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Australian journalist John Pilger anchors this documentary on a visit to Venezuela and an interview with its president, Hugo Chavez, the only leader of an oil-producing nation who has used its resources democratically, says Pilger, for the education and health of its people. Despite being toppled from his presidency in 2002 by rich and powerful interests backed by the US, he was brought back to power by the sheer weight of Venezuelan people power. Using this as a jumping off point, Pilger criss-crosses South America and presents a picture that has the US meddling in the affairs of its countries, often in total denial of democratic processes and ideals.

Review by Andrew L. Urban:
I would have been impressed if John Pilger had made this film entirely in black and white, as a wry dig at his own journalistic style. He didn't, so there is lots of colour as he presents the argument against US interventionist policies stapled to the issues of poverty and oppression in most of South America. The film is like a 90 minute doco you might see on a cable station, with Pilger in black shirt (unfortunate choice for hosting a film in which Fascists are pilloried) and smart slacks confronting former CIA heavies about US foreign policy, dirty tricks and imperial attitudes.

His interview with President Hugo Chavez of Venezuela elicits some details about the President's very humble origins but is most notable for the question Pilger can't get answered. He asks why it is that there is so much poverty in Venezuela when it supplies 15% of the US oil needs? Chavez doesn't have an answer, opting instead for a piece of political speak about not wanting to be rich but to have dignity.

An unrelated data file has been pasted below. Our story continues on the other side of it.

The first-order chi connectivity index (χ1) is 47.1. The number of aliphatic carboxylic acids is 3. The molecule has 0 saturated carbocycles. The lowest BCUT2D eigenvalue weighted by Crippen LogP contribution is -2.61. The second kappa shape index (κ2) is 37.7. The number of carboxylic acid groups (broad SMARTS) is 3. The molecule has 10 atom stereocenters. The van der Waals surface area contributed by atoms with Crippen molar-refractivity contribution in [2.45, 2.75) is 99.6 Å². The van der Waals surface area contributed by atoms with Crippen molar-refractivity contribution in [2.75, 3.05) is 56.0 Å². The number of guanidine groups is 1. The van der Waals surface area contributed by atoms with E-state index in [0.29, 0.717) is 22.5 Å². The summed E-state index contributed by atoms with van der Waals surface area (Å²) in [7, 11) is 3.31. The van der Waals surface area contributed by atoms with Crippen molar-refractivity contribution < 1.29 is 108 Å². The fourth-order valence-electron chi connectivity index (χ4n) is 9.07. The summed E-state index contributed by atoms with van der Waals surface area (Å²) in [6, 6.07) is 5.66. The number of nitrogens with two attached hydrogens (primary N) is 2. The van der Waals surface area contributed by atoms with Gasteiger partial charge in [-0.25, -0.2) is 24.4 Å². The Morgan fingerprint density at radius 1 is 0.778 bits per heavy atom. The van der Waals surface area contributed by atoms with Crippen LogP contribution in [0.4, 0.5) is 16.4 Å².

There is a fiery confrontation with an ex CIA bureau chief from South America who plays right into Pilger's hands with his aggressive US imperialistic stance, and lots of scenes that show how the poor continue to be poor. Some of the material doesn't really make sense (eg why did Bolivia sell its assets 'for a pittance' if it was intended to be an act of greed by the ruling junta?) and some questions are left without answers (eg what exactly do the Venezuelan middle class hate about Chavez?).

Yet with all its flaws and its righteous tone (thanks to Pilger's pervasive narration and on-camera presence), the film tackles the Achilles Heel of American politics: its historically abysmal foreign policy failures. It does what Pilger set out to do, even if he is preaching to the converted. The sad conclusion, though, is that it's not just America that behaves badly; it's a human trait to swagger with power, to oppress the weak and to pillage other cultures. The Romans, the Soviets, the Portuguese, the Spanish, the French, the British and the Dutch have all done it. As have authoritarian Governments of all political hues, and none of it is acceptable. If Pilger's film becomes a trigger for more people power movements (eg in Africa) he will have certainly made a difference.

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(UK/Aust, 2007)

CAST: Documentary featuring John Pilger, President Hugo Chavez of Venezuela

PRODUCER: Christopher Martin, Wayne Young

DIRECTOR: John Pilger, Christopher Martin

SCRIPT: John Pilger


EDITOR: Joe Frost

MUSIC: Jesper Mattsson, Makoto Sakamoto

RUNNING TIME: 94 minutes


AUSTRALIAN RELEASE: September 27, 2007

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